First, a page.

From Early Modern English brethren (plural of brother), from Middle English brethere, brether + -en (plural ending), alteration, due to Old English brēþer (dative singular), of Old English brōþor, brōþru (“brothers, brethren”). Compare German Brüder (“brothers, brethren”). More at brother. The vowel change from o to e is called umlaut.
- (archaic) Plural form of brother
- (figuratively) the body of members, especially of a fraternal, religious or military order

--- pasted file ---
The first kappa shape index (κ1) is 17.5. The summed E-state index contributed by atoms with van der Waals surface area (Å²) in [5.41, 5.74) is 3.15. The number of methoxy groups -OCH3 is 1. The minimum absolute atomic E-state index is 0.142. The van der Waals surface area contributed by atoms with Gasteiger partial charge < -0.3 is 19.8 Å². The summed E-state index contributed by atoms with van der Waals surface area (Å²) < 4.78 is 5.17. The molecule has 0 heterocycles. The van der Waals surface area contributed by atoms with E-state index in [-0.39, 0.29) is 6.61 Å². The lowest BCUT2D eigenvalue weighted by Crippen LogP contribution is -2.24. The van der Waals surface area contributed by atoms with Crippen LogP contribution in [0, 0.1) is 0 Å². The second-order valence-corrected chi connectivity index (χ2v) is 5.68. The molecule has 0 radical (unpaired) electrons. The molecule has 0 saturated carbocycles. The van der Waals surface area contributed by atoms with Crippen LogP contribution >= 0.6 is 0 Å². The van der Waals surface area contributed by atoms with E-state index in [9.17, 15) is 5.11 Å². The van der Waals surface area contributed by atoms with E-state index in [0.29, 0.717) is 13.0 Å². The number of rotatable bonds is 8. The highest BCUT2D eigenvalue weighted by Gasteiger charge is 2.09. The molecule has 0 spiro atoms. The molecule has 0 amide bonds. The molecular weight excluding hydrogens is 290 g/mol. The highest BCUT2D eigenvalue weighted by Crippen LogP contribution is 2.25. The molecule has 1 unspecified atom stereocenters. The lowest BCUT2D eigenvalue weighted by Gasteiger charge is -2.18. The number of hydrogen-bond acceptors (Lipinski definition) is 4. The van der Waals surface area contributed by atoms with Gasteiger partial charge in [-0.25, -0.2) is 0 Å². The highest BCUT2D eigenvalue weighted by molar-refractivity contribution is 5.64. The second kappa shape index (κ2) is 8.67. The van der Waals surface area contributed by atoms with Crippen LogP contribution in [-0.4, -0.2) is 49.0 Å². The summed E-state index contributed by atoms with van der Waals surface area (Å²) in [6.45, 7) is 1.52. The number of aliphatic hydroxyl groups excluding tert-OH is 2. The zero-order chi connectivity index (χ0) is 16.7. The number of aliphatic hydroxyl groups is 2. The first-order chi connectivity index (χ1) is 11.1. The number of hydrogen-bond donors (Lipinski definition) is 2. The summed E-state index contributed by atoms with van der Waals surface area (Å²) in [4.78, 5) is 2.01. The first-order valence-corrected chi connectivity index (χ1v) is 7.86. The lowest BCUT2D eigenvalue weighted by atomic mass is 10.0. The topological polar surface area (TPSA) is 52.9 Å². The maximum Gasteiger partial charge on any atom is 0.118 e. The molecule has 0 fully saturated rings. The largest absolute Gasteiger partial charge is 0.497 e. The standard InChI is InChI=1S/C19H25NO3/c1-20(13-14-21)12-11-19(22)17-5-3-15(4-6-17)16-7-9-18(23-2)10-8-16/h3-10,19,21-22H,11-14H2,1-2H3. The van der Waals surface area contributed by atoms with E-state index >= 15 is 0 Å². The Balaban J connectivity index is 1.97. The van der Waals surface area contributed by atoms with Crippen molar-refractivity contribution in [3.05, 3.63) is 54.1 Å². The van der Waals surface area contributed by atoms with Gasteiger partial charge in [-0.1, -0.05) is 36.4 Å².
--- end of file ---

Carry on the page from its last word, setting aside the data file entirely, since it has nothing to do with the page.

The plural "brethren" is generally used for members of an organization, especially a religious body, whereas the plural "brothers" is used in the familial sense as well as for larger groups.
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